How the seasonal shift will impact the spread of SARS-CoV-2 ?

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Winter is coming in the northern hemisphere and public health officials are asking how the seasonal shift will impact the spread of SARS-CoV-2, the virus that causes COVID-19?

A new study tested how temperatures and humidity affect the structure of individual SARS-Cov-2 virus-like particles on surfaces. They found that just moderate temperature increases broke down the virus’ structure, while humidity had very little impact.

In order to remain infectious, the SARS-Cov-2 membrane needs a specific web of proteins arranged in a particular order. When that structure falls apart, it becomes less infectious. The findings suggest that as temperatures begin to drop, particles on surfaces will remain infectious longer.

This is the first study to analyze the mechanics of the virus on an individual particle level, but the findings agree with large-scale observations of other coronaviruses that appear to infect more people during the winter months.

“You would expect that temperature makes a huge difference, and that’s what we saw. To the point where the packaging of the virus was completely destroyed by even moderate temperature increases,” said Michael Vershinin, assistant professor at the University of Utah and co-senior author of the paper.

“What’s surprising is how little heat was needed to break them down – surfaces that are warm to the touch, but not hot. The packaging of this virus is very sensitive to temperature.”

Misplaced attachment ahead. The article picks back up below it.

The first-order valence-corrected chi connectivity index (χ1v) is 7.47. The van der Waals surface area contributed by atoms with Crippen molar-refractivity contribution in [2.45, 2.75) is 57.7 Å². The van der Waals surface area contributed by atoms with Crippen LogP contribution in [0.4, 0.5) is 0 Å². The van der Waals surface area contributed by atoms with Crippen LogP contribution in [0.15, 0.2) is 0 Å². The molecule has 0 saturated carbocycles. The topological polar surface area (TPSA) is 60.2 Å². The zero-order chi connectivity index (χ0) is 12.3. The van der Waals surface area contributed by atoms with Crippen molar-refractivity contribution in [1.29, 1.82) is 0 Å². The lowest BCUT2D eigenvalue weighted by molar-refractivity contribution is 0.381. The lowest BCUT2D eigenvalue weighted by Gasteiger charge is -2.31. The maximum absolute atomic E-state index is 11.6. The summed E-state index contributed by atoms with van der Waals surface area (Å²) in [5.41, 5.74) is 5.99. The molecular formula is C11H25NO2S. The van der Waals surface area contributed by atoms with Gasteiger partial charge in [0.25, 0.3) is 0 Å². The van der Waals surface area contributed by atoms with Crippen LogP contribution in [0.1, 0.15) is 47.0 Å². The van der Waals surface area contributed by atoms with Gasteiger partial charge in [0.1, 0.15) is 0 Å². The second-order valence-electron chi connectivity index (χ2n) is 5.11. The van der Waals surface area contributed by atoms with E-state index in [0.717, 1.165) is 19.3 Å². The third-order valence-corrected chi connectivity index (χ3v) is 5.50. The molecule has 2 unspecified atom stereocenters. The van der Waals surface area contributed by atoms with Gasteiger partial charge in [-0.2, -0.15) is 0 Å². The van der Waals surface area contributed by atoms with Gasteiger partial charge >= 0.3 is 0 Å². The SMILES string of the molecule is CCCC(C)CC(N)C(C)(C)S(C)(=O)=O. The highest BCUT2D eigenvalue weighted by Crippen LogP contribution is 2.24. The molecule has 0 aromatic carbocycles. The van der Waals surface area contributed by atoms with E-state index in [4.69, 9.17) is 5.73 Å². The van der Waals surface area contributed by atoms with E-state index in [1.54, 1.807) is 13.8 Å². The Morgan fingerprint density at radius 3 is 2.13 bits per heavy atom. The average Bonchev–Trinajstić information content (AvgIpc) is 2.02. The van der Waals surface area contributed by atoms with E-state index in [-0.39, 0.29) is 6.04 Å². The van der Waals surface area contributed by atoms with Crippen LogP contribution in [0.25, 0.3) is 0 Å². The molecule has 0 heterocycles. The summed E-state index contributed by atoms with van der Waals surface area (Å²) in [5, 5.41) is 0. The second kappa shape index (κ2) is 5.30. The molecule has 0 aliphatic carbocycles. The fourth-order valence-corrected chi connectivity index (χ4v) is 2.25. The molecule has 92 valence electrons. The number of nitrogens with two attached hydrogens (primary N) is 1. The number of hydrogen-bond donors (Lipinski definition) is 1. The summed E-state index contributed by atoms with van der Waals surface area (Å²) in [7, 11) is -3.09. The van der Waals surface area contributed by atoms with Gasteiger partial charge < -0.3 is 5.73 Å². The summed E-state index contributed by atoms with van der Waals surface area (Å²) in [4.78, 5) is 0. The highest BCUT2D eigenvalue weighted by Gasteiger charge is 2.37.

The paper published online on Nov. 28, 2020, in the journal Biochemical Biophysical Research Communications. The team also published a separate paper Dec. 14, 2020 in Scientific Reports describing their method for making the individual particle packaging.

The virus-like particles are empty shells made from the same lipids and three types of proteins as are on an active SARS-Cov-2 viruses, but without the RNA that causes infections. This new method allows scientists to experiment with the virus without risking an outbreak.

The SARS-CoV-2 is commonly spread by exhaling sharply, (e.g. sneezing or coughing), which ejects droplets of tiny aerosols from the lungs.

These mucus-y droplets have a high surface to volume ratio and dry out quickly, so both wet and dry virus particles come into contact with a surface or travel directly into a new host. The researchers mimicked these conditions in their experiments.

They tested the virus-like particles on glass surfaces under both dry and humid conditions. Using atomic force microscopy they observed how, if at all, the structures changed. The scientists exposed samples to various temperatures under two conditions: with the particles inside a liquid buffer solution, and with the particles dried out in the open.

In both liquid and bare conditions, elevating the temperature to about 93 degrees F for 30 minutes degraded the outer structure. The effect was stronger on the dry particles than on the liquid-protected ones. In contrast, surfaces at about 71 degrees F caused little to no damage, suggesting that particles in room temperature conditions or outside in cooler weather will remain infectious longer.

They saw very little difference under levels of humidity on surfaces, however the scientists stress that humidity likely does matter when the particles are in the air by affecting how fast the aerosols dry out. The research team is continuing to study the molecular details of virus-like particle degradation.